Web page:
One day I arrived home from work to a surprise inside the wood cook stove. My wife was cooking dinner on our propane stove, and left a note for me on the wood cook stove. It was a late fall day, and the chill in the air beckoned for a fire in the wood cook stove each evening, but first a look inside.
Inside the stove, a small noise could be heard as something moved slightly about in the firebox. Not knowing what it could be and hoping it wasn’t a maimed mouse brought in stealthily by the cats, I grabbed a flashlight and approached the situation from a bird’s eye view through the firebox cook lid opening. I peered down into the darkness hoping the flashlight expose what was inside. The rest can be seen in the video as I change my work clothes into an old sweatshirt and use an old pillow case for the task of removing our stole away bird.
As can be seen, the removal of the bird was incredibly easy, but making the video was not. I recently applied for a grant to improve my journalism class at school. I was blessed to receive three Mac computers with the highly coveted Final Cut Pro program. What I have discovered in the process is the painful superiority complex Macintosh has created in the PC world to over complicate simple computer use functions. Where I can find simple help tutorials with Blender, Movie, Maker and Even Adobe Premier, however, not with Final Cut Pro. A user must pay for a class to get what a simple user manual should provide. I have never been a Mac user and I understand why. Last night I spent 45 minutes trying to get the Mac to recognize my flash drive and it still doesn’t. I have to go online today and research more on how to get a normal plug and play device to play nice with Mac. Video editing has been an adventure, and I am unsure if it is skill or pure stubbornness in forcing my will upon the program. I hope to get better with practice, but it’s definitely a challenge to me.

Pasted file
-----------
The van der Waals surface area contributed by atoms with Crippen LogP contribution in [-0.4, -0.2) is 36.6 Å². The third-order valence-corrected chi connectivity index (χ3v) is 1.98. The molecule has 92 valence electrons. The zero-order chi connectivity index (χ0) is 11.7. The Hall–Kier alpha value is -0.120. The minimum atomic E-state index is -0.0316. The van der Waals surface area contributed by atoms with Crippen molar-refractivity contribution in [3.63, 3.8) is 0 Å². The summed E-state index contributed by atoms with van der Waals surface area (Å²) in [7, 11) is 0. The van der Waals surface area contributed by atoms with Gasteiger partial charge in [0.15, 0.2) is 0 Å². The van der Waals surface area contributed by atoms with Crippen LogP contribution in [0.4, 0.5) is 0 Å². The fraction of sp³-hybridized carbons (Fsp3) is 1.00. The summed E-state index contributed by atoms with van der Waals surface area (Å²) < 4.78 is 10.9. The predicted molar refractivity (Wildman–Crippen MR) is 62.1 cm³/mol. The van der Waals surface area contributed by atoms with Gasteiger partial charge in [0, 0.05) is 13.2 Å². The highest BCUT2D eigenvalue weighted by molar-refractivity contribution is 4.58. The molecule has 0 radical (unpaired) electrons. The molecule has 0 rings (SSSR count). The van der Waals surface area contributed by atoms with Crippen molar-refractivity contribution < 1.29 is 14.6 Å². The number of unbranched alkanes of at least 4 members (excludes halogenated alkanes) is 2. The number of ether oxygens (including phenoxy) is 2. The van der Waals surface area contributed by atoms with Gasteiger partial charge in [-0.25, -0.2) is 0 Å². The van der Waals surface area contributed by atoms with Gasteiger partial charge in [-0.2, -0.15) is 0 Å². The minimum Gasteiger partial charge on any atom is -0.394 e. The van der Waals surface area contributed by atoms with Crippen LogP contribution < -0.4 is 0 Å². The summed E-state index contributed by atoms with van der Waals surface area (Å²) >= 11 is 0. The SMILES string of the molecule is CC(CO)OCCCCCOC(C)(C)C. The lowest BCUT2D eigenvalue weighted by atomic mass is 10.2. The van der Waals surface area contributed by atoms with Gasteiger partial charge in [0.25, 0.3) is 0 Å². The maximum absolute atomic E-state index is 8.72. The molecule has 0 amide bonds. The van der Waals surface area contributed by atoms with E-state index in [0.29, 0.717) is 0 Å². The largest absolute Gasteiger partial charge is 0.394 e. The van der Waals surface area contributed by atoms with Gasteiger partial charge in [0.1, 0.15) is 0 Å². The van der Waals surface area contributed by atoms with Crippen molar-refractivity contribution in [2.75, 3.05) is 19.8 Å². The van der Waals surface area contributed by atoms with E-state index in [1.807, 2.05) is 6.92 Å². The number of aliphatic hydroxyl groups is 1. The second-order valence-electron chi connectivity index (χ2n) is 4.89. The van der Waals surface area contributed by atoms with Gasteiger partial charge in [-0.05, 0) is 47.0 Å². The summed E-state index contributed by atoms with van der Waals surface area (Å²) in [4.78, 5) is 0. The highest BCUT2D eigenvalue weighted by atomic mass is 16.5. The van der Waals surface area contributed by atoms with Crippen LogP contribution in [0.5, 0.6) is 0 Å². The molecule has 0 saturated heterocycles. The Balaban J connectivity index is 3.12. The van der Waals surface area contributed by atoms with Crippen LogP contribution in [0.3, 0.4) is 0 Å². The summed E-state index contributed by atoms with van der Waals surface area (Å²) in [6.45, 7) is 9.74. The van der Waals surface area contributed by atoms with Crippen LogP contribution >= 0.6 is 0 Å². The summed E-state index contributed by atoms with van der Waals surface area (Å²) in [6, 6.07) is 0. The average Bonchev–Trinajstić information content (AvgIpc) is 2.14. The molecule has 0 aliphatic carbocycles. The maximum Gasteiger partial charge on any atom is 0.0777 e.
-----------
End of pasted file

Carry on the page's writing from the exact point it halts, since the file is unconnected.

After much frustration with technology these past few months, I reverted back to a classic way to identify the bird who had inadvertently trapped itself in our wood cook stove. Instead of turning to the vast amounts of overwhelming information on the World Wide Web, I turned to my mother’s encyclopedias she gifted to me. My mom where given these encyclopedias by her parents when she was a child. I have always loved my mom’s encyclopedia collection. When I was younger, I would read them for fun, and as I got into high school, the Internet was still not invented yet, so I used them for reports I had to do for class. Under the section devoted to birds, I found a variety of pictures and matched the bird’s features that impressed upon me, the narrow curved beak, the oval marks on the bird’s cheeks, the spots on the bird’s chest, the gray color of feathers. Soon it became apparent that it was Flicker. Now taking that new substantiated info, I was able to do a concise search online which gave me the characteristics of the bird, and how it ended up in our chimney. The Northwest Flicker, one of over a hundred names, likes to nest in hollow trees and also use their beak to drum territorial signals to others of its kind on metal objects. The chimney served both purposes, it made a load sound in which to drum its beak upon to broadcast the bird’s message. And, once the bird found its way into the chimney cap, it felt like a nice hollow tree to explore and make a home, until it ended up in the firebox.
The rest is history.